Water is one of the essential elements necessary for life. We are blessed by the abundance of pure, clean water in our local environment.
Conservation of this precious natural resource starts with accounting for and accommodating stormwater for on-site infiltration and storage. The goal is to recharge the subsurface aquifer before runoff offsite becomes contaminated by contact with polluted roadways, dumping into streams and drinking water reservoirs. It is more effective and efficient to clean up stormwater before it becomes part of our aquatic systems.
We design landscapes for aesthetic charm and beauty, but also to efficiently utilize all available resources. Actions such as simple tree planting or creating landforms for berms and planting beds will increase stormwater infiltration on-site. Stormwater management options include:
- Rain gardens – Rain gardens can add a colorful focal point to your property. We plant with plants appropriate to the soil hydrology and eco-region. Particularly, we plant facultative plants that can withstand both flooding and drought, allowing rainwater to gather, infiltrate, and avoid erosion elsewhere. Rain gardens are a great instance of the permaculture theory of “stacked functions,” for they create habitat for local pollinators and treat storm water!
- Bioswales – A bioswale is a bioengineering technique to intercept stormwater and increase percolation. Native planting and natural vegetation turn the swale into a beautiful landscape feature.
- Rainwater Harvesting – Capturing rainwater allows it to be redistributed in the garden during drought periods. We follow standards set by the American Rainwater Catchment Systems Association.
- Downspout Planters – Beautify your gutter downspout with a garden that makes use of all that water! We use structural soil that improves the microbiology in the soil and water absorption, contributing to sustainable growth. This is an example of passive (non-electric) irrigation.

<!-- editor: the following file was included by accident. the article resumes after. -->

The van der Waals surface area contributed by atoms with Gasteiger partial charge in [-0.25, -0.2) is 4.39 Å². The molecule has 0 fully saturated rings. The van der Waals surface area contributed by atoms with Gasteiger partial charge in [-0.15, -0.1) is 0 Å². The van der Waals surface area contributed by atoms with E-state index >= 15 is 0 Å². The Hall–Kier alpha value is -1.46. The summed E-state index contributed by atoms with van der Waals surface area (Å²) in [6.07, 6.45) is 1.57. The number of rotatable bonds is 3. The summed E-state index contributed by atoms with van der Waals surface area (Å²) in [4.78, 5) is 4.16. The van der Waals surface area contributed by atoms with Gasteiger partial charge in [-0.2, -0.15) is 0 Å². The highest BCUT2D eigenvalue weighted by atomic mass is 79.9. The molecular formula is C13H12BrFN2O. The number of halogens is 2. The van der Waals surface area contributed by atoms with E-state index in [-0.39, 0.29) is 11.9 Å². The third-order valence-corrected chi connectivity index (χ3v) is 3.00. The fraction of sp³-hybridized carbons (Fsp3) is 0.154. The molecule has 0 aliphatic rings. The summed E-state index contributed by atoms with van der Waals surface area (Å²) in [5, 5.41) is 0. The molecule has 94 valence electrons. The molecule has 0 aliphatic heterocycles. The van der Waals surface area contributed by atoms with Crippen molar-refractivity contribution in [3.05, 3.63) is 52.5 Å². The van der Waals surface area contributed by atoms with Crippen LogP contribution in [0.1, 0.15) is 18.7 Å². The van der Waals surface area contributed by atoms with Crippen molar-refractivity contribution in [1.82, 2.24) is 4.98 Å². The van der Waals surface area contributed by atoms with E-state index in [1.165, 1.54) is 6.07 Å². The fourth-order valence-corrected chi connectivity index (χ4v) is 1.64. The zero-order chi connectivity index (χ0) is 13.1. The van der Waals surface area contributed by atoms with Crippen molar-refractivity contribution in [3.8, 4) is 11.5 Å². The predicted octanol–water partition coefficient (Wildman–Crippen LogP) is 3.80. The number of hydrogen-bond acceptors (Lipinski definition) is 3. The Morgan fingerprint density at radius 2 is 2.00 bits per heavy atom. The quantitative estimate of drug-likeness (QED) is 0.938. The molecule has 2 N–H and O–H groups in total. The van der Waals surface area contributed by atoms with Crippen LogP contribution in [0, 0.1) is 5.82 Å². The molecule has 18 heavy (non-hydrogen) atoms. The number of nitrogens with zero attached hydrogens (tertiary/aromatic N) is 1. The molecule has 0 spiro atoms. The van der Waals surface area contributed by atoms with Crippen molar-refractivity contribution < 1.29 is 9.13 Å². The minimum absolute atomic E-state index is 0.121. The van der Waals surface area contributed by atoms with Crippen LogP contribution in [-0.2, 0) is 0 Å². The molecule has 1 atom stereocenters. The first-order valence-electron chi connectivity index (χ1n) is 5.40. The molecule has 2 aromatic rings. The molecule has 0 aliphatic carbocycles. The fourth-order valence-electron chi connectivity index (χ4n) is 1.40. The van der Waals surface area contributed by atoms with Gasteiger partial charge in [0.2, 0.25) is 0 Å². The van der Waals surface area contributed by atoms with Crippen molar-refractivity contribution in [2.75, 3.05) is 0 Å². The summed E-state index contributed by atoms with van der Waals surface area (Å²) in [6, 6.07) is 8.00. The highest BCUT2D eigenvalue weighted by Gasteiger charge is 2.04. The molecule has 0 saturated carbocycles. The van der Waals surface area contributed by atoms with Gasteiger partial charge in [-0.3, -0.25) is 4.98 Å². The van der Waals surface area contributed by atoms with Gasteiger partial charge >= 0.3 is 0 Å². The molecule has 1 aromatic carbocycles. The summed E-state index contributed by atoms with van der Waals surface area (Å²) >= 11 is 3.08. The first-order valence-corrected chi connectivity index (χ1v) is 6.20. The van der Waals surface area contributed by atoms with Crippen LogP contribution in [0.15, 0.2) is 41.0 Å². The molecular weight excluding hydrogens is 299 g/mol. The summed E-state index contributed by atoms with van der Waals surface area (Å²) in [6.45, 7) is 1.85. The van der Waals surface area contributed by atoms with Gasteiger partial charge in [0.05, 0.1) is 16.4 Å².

- Trees – Trees are nature’s master mechanics. The substantial biomass and extended fungal network of our native trees are the glue that holds together our natural landscapes. Nothing manages water better than the wide diversity of trees from mature majestic oaks and stately pines to the rich pioneer species such as birch, beech, and sassafras that contribute to a highly-functioning ecosystem that makes our landscape environment whole.
- Cultecs, Drywells, French Drains, Perimeter Drains, Infiltration Trenches, Catch Basins, etc. – These standard engineering systems and devices serve as essential parts of stormwater management systems. With innovation and creativity, they can be utilized and integrated into a more progressive landscape design.
- Pond & Lake Management – As one of our most precious natural resources, water and water quality are of paramount concern in our landscapes. This is especially true of open water aquatic systems. We take careful consideration of flow paths, riparian borders, point-source pollution, and the many factors that contribute to the preservation of clean water, to ensure the health of our resources and ecosystems. Streams, ponds, lakes, and all water bodies, large or small, should be cared for, as they are essential to the health and well-being of our terrestrial landscapes.
- Organics – The best way to preserve water quality is to eliminate contaminants! All Green Jay Landscaping properties are 100% organic, meaning there are no toxic pesticides or fertilizers leaching off our landscapes into natural water systems. Learn more about our Organic programs.
Green Jay Landscaping employs the principals of low-impact development (LID) and Sustainable Site Initiative (SSI) during all projects, especially in ecologically-sensitive areas. We also use state-of-the-art site protection methods during our construction and restoration practices, such as stream bank stabilization, tree protection, and erosion control devices to improve and maintain water quality.